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European Commission officials on Monday confirmed a barrage of vague threats over the cancellation of coronavirus vaccine exports but could not explain exactly what they intended to do, when they were expected to do so. or how it would bring more doses into the arms of EU citizens.
So after another day of far more questions than answers about the EU’s slow vaccination campaign, only this was clear: the ongoing conflict in Brussels was not going to stop the protest among citizens and EU national leaders ahead of a meaningful European summit on Thursday.
The Commission’s threats, announced by President Ursula von der Leyen last week, are named after the UK – the only vaccine-producing country that has been receive doses extracted on the European continent, but, by all accounts, do not export any doses. made at home.
The British government – and the British people – have reacted angrily to the EU’s saber-rattling, and Prime Minister Boris Johnson has reached out to European peers who are trying any new restrictive measures that have put pressure on him. response. Some allies are already urging him to keep his fire, even as the EU takes action, to avoid a trade war that could disrupt fine supply chains.
But, for the moment at least, the Commission kept the fire going.
“Look, we’re not going to underestimate the tools or the details of what we could suggest to achieve the goals,” said commission chief executive Eric Mamer. ”“ Our issue is really with underperformance, vaccine under-delivery compared to what is in our contracts with these companies and that is the issue we want to resolve – how do you ensure that companies deliver to the EU in accordance with the contract. “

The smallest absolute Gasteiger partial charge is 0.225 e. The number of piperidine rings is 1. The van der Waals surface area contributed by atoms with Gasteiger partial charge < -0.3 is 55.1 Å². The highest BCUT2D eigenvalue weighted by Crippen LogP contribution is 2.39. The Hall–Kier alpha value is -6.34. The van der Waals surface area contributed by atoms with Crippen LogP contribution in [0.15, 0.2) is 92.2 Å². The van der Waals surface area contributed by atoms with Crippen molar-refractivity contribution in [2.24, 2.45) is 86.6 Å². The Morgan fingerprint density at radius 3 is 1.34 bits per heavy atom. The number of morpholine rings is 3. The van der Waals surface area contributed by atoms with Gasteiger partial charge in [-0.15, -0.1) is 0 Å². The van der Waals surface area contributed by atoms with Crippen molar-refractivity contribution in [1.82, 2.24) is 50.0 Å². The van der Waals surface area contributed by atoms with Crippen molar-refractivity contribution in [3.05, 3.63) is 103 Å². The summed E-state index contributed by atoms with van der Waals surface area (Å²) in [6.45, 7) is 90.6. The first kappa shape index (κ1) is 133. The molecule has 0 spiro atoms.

But while Mamer, speaking at the regular midday press conference, mentioned several companies, the Commission’s anger is currently directed only at one: AstraZeneca, which tens of millions of doses behind what he promised to deliver.
As one way of rectifying this deficit, the Commission is looking at the possibility of banning the export of AstraZeneca vaccines made at a Dutch plant run by a subcontractor, Halix. And on Monday, Dutch officials indicated that they would cooperate with a commission decision to ban such exports.
But it’s not clear if that would even help. Interior Market Commissioner Thierry Breton, the EU’s point of view on increasing vaccine production, had previously said the Halix factory had not been delivering doses to the UK, although that could be changed.
As a separate problem, the European Medicines Agency has not authorized the Halix factory to make vaccines for the EU. The snafu appears to be a technical retrospective that was as much to blame as the Commission’s fault for not asking AstraZeneca to seek such approval as it was the company’s fault for not to do so. That agreement is now in the process, Mamer said.
Mamer reiterated during Monday’s press conference that the Commission’s aims were simply to force vaccine manufacturers to follow EU purchasing agreements and obtain “co-branding” from other countries. vaccines were getting doses made by the EU – again, that is the UK
He defined equilibrium as the export of finished vaccine doses, or raw materials needed to make vaccines.